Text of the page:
“As Australia expands its ability to export more and more high-quality iron ore, the Chinese are producing less and less domestically,” BHP Chief Executive Officer Andrew Mackenzie told reporters today in Sydney at the B-20 forum of business leaders. He also predicts a similar process in India as steel mills buy more low-cost coking coal from Australia.
As prices dropped on increased supply, between 20 percent and 30 percent of the iron ore mines in China have closed down, according to the China Metallurgical Mining Enterprise Association. The Chinese market is becoming saturated with lower-cost imports from Australia and Brazil, Morgan Stanley said last month in a report, forecasting lower prices even as Chinese mines shut down.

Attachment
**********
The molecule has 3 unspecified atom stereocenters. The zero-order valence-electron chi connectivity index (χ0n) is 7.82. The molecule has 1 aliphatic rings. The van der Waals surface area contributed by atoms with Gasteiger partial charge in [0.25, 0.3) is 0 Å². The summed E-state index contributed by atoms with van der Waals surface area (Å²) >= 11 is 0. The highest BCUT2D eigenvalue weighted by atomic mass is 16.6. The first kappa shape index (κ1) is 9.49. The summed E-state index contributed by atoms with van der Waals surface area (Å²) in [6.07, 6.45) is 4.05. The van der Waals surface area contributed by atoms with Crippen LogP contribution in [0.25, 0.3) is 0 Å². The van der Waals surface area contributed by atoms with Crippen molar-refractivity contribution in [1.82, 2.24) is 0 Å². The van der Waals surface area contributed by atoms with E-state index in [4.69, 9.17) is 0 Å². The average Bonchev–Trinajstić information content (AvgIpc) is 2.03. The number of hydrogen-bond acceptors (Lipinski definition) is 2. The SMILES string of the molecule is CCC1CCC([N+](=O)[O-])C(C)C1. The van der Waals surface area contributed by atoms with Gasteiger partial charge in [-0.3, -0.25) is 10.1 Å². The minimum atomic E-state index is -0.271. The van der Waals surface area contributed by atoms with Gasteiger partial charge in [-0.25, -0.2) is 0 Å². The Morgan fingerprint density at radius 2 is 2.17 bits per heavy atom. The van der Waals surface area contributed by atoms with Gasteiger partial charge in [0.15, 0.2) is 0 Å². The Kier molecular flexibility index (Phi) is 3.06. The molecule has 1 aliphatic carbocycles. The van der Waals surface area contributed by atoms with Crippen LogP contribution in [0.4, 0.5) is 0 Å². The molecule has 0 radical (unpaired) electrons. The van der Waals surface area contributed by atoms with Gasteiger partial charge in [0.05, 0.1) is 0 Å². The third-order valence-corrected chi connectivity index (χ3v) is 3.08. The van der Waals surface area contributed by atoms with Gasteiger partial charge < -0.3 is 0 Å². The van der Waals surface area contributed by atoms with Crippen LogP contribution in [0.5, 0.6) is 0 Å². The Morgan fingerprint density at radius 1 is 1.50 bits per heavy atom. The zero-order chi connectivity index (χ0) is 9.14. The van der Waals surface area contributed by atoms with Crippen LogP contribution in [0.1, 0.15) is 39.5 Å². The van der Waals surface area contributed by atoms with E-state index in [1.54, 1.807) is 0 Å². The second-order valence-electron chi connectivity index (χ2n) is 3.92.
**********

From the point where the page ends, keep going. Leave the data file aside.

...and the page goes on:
Iron ore, which has slipped 27 percent this year, may trade between $90 a metric ton and $110 a ton this half on declining Chinese production, a pause in expansion export capacity and improving Chinese steel demand, according to Citigroup Inc. (C) Miners including BHP, Rio Tinto Group and Vale SA (VALE3) are raising output and spurring a global glut of the steelmaking ingredient, which slumped into a bear market in March. Prices probably will fall again in 2015, Citigroup said.
China’s economic growth has accelerated for the first time in three quarters on government spending and rose 7.5 percent in the April-June period from a year earlier, the country’s statistics bureau said today.
India is expanding its requirements for coking coal that’s used to make steel, according to Mackenzie.
“We are expanding to meet that,” Mackenzie said. “I would predict that they in turn would choose the low-cost material from Australia in preference to a more expensive domestic one.”
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